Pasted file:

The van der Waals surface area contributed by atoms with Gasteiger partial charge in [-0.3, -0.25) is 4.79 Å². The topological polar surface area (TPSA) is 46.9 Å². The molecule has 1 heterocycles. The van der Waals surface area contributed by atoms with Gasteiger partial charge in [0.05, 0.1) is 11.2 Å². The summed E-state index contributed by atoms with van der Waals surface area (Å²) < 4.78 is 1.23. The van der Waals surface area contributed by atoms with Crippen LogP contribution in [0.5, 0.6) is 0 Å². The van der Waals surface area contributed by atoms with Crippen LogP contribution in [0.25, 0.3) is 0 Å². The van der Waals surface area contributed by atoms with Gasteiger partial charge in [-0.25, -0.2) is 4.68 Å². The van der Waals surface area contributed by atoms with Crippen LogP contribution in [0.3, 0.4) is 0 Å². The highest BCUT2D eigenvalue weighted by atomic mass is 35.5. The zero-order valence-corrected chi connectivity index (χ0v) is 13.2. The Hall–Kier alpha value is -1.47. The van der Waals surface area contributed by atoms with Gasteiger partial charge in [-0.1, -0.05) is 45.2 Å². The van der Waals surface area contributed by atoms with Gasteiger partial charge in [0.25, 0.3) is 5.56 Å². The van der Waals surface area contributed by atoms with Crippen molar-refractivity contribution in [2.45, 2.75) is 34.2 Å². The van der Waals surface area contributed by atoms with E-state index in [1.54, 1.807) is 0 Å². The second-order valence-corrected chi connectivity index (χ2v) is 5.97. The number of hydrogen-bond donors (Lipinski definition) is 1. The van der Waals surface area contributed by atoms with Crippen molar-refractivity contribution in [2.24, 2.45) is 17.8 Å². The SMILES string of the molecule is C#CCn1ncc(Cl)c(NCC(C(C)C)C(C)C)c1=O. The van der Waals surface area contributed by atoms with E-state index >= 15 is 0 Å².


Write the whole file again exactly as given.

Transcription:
The van der Waals surface area contributed by atoms with Gasteiger partial charge in [-0.3, -0.25) is 4.79 Å². The topological polar surface area (TPSA) is 46.9 Å². The molecule has 1 heterocycles. The van der Waals surface area contributed by atoms with Gasteiger partial charge in [0.05, 0.1) is 11.2 Å². The summed E-state index contributed by atoms with van der Waals surface area (Å²) < 4.78 is 1.23. The van der Waals surface area contributed by atoms with Crippen LogP contribution in [0.5, 0.6) is 0 Å². The van der Waals surface area contributed by atoms with Crippen LogP contribution in [0.25, 0.3) is 0 Å². The van der Waals surface area contributed by atoms with Gasteiger partial charge in [-0.25, -0.2) is 4.68 Å². The van der Waals surface area contributed by atoms with Crippen LogP contribution in [0.3, 0.4) is 0 Å². The highest BCUT2D eigenvalue weighted by atomic mass is 35.5. The zero-order valence-corrected chi connectivity index (χ0v) is 13.2. The Hall–Kier alpha value is -1.47. The van der Waals surface area contributed by atoms with Gasteiger partial charge in [-0.1, -0.05) is 45.2 Å². The van der Waals surface area contributed by atoms with Gasteiger partial charge in [0.25, 0.3) is 5.56 Å². The van der Waals surface area contributed by atoms with Crippen molar-refractivity contribution in [2.45, 2.75) is 34.2 Å². The van der Waals surface area contributed by atoms with E-state index in [1.54, 1.807) is 0 Å². The second-order valence-corrected chi connectivity index (χ2v) is 5.97. The number of hydrogen-bond donors (Lipinski definition) is 1. The van der Waals surface area contributed by atoms with Crippen molar-refractivity contribution in [2.24, 2.45) is 17.8 Å². The SMILES string of the molecule is C#CCn1ncc(Cl)c(NCC(C(C)C)C(C)C)c1=O. The van der Waals surface area contributed by atoms with E-state index >= 15 is 0 Å².